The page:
There are several travel urban legends floating around out there. One is about the guy who got halfway around the world for less than $100 or the guy who went to Rio for $5 or the one that upgraded to the Etihad First Class apartment for free. Well, these aren’t urban travel myths but realities for the select few who know how to travel hack.
Travel Hacking is the art and science of free and discounted travel. It’s using mileage programs, credit cards, shopping portals and a little know how to get free hotel stays, free flights or upgrades and entry into about any in worldwide travel lounge.
I was curious about these Gods of travel hacking but still considered myself a novice at gaming the system. I had the frequent flier cards, occasionally got Silver or Gold status or an upgrade to first class but I was nowhere scratching the surface of a prominent travel hacker.
I am embarking on a quest to figure out how to fly for free or get pretty darn close. I am slowly discovering how to book award tickets that include two or three extra destinations for the price of one, which credit cards are the best for miles and which airlines require the least amount of miles for international travel. This is the start of a series of articles detailing different types of travel hacks.
I should start off by saying there is no way to travel for free unless you have a rich and benevolent Uncle or people just love to buy you things. The key is using a combination of methods from high mileage signup bonus credit cards, shopping portals, insider travel sites and online coupon and promo websites like Cash Back Monitor.
Miles for Dollars
Perhaps the easiest way to start your journey is from the signup bonuses associated to mileage credit cards. You can earn anywhere from 25,000 – 60,000 miles as long as you hit minimum spend targets, usually $3,000- 4,000 in a three or four month period.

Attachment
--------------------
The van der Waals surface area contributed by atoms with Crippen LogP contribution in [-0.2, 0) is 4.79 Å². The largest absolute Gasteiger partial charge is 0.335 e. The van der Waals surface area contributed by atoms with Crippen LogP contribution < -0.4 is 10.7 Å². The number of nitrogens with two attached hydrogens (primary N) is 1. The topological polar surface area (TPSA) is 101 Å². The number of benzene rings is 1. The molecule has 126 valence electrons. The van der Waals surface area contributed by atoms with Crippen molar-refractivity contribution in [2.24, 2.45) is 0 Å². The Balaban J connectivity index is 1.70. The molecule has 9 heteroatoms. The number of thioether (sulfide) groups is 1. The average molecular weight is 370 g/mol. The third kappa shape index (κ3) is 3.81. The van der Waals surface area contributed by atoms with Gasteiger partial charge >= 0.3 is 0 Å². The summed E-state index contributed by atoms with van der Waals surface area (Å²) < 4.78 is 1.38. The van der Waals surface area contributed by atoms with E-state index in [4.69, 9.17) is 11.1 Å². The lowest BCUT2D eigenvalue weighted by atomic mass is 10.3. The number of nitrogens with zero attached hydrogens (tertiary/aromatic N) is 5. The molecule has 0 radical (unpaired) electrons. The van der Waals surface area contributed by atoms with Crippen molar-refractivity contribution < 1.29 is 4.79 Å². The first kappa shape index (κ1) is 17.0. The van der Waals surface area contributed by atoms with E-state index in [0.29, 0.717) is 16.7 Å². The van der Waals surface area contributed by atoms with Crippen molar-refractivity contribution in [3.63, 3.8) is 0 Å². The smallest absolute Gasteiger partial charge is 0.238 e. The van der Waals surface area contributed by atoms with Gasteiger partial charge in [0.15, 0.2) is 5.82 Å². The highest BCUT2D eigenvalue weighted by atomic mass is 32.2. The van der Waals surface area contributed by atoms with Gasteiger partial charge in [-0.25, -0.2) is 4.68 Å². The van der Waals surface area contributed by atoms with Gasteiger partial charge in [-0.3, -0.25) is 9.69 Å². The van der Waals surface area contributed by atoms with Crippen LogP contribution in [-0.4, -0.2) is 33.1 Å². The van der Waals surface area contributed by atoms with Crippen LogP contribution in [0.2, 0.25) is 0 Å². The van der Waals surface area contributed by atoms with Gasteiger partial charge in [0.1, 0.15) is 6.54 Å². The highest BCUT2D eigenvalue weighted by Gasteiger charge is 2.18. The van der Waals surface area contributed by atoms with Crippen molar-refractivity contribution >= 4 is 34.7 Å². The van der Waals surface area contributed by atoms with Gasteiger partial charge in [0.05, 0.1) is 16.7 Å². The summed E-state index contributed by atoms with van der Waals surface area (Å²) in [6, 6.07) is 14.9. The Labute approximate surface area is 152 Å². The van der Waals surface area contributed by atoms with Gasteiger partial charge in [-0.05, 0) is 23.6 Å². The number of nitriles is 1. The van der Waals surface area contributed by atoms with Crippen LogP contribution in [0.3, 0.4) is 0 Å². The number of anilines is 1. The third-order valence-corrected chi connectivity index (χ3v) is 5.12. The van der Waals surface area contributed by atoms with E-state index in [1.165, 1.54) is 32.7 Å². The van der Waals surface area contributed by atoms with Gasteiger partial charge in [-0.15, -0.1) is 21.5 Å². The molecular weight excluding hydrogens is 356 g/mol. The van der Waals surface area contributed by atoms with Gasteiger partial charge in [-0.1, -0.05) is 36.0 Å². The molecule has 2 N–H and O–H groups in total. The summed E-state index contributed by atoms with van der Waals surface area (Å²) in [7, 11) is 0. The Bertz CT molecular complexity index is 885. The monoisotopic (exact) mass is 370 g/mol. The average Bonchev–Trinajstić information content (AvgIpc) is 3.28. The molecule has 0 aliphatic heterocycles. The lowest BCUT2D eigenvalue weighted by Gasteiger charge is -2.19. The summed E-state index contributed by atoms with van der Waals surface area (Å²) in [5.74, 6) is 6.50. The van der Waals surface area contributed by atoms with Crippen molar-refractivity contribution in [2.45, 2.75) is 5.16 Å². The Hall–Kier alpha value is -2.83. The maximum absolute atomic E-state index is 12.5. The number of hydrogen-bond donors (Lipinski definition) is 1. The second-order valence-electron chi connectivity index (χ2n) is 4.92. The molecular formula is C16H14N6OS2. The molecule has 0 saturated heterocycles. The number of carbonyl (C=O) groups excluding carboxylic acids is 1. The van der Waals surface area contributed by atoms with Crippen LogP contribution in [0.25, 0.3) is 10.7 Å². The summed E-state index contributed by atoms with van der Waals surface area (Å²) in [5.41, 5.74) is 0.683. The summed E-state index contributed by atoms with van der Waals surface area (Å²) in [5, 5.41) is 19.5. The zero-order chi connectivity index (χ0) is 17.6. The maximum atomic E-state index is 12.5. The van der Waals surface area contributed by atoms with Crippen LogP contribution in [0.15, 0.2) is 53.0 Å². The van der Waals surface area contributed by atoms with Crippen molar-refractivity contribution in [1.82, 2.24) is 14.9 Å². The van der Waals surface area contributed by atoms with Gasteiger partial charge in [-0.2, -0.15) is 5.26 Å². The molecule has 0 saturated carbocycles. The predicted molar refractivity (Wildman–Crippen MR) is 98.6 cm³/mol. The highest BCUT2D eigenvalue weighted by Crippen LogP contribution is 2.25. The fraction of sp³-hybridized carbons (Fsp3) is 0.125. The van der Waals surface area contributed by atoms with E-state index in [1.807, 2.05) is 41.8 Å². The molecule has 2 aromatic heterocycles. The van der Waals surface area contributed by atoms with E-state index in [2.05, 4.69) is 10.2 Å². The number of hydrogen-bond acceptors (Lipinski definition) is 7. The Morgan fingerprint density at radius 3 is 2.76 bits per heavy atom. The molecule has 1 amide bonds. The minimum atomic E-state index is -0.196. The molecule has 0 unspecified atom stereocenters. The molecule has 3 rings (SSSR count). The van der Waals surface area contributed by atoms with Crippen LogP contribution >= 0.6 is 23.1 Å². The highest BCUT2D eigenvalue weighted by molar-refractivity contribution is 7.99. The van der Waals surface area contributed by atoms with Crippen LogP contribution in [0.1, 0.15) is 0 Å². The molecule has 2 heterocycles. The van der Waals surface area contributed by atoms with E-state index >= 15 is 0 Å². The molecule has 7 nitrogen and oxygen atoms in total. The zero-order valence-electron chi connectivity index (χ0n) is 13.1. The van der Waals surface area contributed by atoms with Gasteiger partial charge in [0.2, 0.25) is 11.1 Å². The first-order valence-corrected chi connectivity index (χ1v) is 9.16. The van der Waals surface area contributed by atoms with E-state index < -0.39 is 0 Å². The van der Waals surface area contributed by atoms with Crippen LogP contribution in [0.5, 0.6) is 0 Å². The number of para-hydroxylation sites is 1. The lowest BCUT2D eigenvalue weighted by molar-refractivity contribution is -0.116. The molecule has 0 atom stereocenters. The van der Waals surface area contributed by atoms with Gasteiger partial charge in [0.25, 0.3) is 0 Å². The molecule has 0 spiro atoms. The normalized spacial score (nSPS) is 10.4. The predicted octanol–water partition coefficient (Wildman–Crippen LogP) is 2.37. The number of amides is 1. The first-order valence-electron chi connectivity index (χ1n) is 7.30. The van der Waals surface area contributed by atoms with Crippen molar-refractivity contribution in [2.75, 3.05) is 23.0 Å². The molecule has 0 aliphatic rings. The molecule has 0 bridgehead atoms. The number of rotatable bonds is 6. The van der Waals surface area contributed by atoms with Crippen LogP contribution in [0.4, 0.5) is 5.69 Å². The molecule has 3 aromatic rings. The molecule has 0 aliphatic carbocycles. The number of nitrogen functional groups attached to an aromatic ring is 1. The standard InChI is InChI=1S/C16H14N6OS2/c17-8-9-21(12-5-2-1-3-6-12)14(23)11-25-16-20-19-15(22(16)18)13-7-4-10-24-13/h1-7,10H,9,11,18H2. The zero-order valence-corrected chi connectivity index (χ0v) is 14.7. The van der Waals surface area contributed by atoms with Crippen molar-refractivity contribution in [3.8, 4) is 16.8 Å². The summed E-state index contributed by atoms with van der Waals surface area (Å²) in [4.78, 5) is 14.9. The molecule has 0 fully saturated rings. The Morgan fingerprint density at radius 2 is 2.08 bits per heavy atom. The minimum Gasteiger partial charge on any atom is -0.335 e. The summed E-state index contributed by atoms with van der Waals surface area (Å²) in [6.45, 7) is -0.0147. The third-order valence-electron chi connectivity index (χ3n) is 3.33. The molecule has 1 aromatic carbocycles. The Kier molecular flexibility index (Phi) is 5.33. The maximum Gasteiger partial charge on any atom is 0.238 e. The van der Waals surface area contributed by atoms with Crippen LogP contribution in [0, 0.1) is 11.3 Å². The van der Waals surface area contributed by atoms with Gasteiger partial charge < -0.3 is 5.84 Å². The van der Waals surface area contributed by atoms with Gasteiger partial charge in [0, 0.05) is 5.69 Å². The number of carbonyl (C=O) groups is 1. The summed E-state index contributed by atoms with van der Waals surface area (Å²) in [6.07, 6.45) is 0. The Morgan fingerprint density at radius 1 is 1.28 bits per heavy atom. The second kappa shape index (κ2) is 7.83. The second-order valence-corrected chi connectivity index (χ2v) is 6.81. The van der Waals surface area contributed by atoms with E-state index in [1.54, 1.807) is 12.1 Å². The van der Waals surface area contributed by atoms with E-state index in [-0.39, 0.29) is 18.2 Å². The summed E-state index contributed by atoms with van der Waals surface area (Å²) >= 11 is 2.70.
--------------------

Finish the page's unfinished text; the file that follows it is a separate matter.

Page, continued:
Caveat: Credit cards are not free money and they come with hefty interest if balances are not paid off each month. Only use them if you CAN afford to use them, otherwise, you are better off paying for travel the old fashioned way, by saving for it.
In addition to the mileage signup bonuses, the beauty of these cards are the category spending points. These are the points earned from each dollar spent using the card in certain categories. Some cards have double, triple or even quintuple miles for certain purchases. For example, the Citibank Thank You card offers three miles for every $1 spent on gas and Chase Ink offers 5 miles for every $1 spent at office supply stores.
For example, I recently got the Chase Sapphire Preferred card that has 40,000 miles for a spend of $4,000 in three months and a couple weeks later a Citibank Thank You Premier card which gives 50,000 miles for a spend of $3,000 in three months. I used the Citibank Thank You Premier card to book a hotel room and received 3X the bonus points. Note: Both credit cards have a $95 annual fee that is waived the first year.
Signing up for these two cards netted me 90,000 in points/miles. That is enough for a round-trip ticket to from Atlanta to Hong Kong in economy class on Etihad or almost business class on Airitalia (95,000 miles).
Please note that opening several cards at once, temporarily dings your credit report for a couple months. This only lasts a short while and falls off your credit but overall having the credit cards improves your credit rating (only if you carry low or no balances).
Picking the Right Card
This is where a solid travel hack strategy and research come in handy. There are many cards and hypothetically you could sign up for several at the same time and many have done this with varying degrees of success but crafting a strategy around your travel goals produces the best results. Answer a couple questions:
- What are your future travel plans? Domestic or international?
- What is your home city airline?
- What is more important, free flights or hotels?
For example a round trip flight (economy) from Charlotte to Paris, is 60,000 award miles with United Mileage Plus program but only 40,000 with AAdvantage’s program. If you live in Charlotte and want to go to Paris, it makes sense to sign up for the AAdvantage Platinum Select card or another credit card that offers 1:1 transfers to American. There is a great site called Milez that calculates mileage award tickets for anywhere you want to go on over 75 frequent flyer programs.
Travel hacking strategies could consist of one or two cards or as many as five or six as you learn how to use their signup bonuses and spending categories to your advantage. Chase, Barclays, Citibank, and a host of other banks issue their own mileage cards in addition to cash back cards. I would segment the cards by the airline or hotel you want to earn miles for but be careful about signing up for too many at the same time as the clock starts ticking on minimum spending for each. I started out with 2 cards initially and this seemed to work well for me.
Stay tuned for the next article on learning how to meet the necessary minimum credit card spends. For some, it will be easy, for others more challenging.